The Pfeiffer home became well known among travelers along the coast, and when the number of guests grew, in 1908 the Pfeiffer Ranch Resort became the first formal lodging along the coast when they began charging guests. The location is now the site of the Big Sur Lodge.[16] It competed with the Hotel Idlewild on the banks of the Little Sur River for customers.[17]

Michael's son John and his wife Florence Zulema built their own cabin on the north bank of the Big Sur River in 1884. In 1930, John Pfeiffer was offered $210,000 (or about $3,314,000 today) for his land by a Los Angeles developer who intended to build a subdivision. Pfeiffer wanted to preserve the land he and his family had grown to love, and instead sold 700 acres (2.8 km2) to the state of California in 1933.[18] Pfeiffer Big Sur State Park is named after John Pfeiffer and his family. Several features in Big Sur are named for the descendants of the Pfeiffer family: Pfeiffer Beach, Pfeiffer Falls Trail, Pfeiffer Big Sur State Park, and Julia Pfeiffer Burns State Park.

Boy Scout camp[edit]

In 1934, the Monterey Bay Area Council built a makeshift Camp Wing within the park, but it was abandoned after the 1937 summer camping season. The next year the Boy Scouts built Camp Esselen at another location within the park. This site was improved until 1945, when limitations of the site, closeness to public camping facilities, and jurisdictional conflicts between the Scouts and the state forced the council to request reimbursement from the state for $8,000 in improvements. The council continued to use the camp until 1953. In 1952, the Scouts began building Camp Pico Blanco, and when that camp was opened in 1954, Camp Esselen was finally closed.[19][20]

Overnight stays[edit]

Pfeiffer Big Sur State Park has both a hotel (the Big Sur Lodge) and a campground within its boundaries. The campgrounds were closed in the winter of 2008–2009 due to the Basin Complex Fire. The campgrounds have coin-operated showers, bathrooms and a convenience store.[1] The convenience store also offers WiFi access.[21]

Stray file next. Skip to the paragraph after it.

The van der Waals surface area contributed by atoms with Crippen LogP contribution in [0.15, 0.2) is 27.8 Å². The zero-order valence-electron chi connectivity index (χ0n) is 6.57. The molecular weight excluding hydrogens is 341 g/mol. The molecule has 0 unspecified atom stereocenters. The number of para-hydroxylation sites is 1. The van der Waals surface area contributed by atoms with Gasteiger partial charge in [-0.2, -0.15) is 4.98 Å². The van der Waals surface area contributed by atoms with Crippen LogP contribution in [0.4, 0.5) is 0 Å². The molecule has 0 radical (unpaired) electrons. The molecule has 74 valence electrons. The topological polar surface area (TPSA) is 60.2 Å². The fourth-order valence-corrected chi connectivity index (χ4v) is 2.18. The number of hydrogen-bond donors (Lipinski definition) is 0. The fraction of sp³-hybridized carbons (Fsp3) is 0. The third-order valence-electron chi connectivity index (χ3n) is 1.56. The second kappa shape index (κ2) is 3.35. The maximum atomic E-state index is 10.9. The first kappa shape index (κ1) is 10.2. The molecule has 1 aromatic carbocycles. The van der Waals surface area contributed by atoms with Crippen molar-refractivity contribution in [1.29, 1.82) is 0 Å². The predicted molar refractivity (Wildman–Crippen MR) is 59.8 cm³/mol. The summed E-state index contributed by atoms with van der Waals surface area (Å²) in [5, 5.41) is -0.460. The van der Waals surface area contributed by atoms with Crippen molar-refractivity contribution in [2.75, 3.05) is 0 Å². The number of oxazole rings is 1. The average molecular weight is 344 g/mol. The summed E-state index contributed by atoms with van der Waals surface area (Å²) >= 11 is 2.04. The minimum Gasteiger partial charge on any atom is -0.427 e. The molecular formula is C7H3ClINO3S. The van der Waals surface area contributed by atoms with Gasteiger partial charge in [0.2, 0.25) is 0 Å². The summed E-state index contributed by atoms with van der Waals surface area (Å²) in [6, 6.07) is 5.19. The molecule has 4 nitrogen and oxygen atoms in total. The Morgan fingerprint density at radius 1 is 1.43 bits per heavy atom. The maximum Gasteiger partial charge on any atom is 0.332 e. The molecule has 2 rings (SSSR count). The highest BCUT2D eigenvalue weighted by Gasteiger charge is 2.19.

Pfeiffer Big Sur State Park is known for its redwood groves[22] and trail to Pfeiffer Falls. Mud slides caused by the Basin Complex fire necessitated rerouting the Pfeiffer Falls Trail, re-opened 13 years later in 2021.

Fire impact[edit]

Pfeiffer Big Sur State Park was damaged by the Basin Complex Fire during June and July 2008, which burned 162,818 acres (658.90 km2) in California.[23] Much of the damage was to the outskirts of the park, however, and the campgrounds were able to reopen at the end of July. The Chalk Fire of September and October, which burned an additional 16,269 acres (65.84 km2), did serious damage to Pfeiffer Big Sur State Park, which was largely closed from September 2008 to May 2009.[24]


  1. ^ a b "Pfeiffer Big Sur State Park". Archived from the original on 2011-09-30. Retrieved 2009-05-20.
  2. ^ Cannon, Rick. "A peek at the best places to commune with the county's incomparable California redwoods". Monterey County Weekly. Archived from the original on 15 June 2020. Retrieved 15 June 2020.
  3. ^ "Cultural History ]". Archived from the original on 2016-08-25. Retrieved 2016-08-22.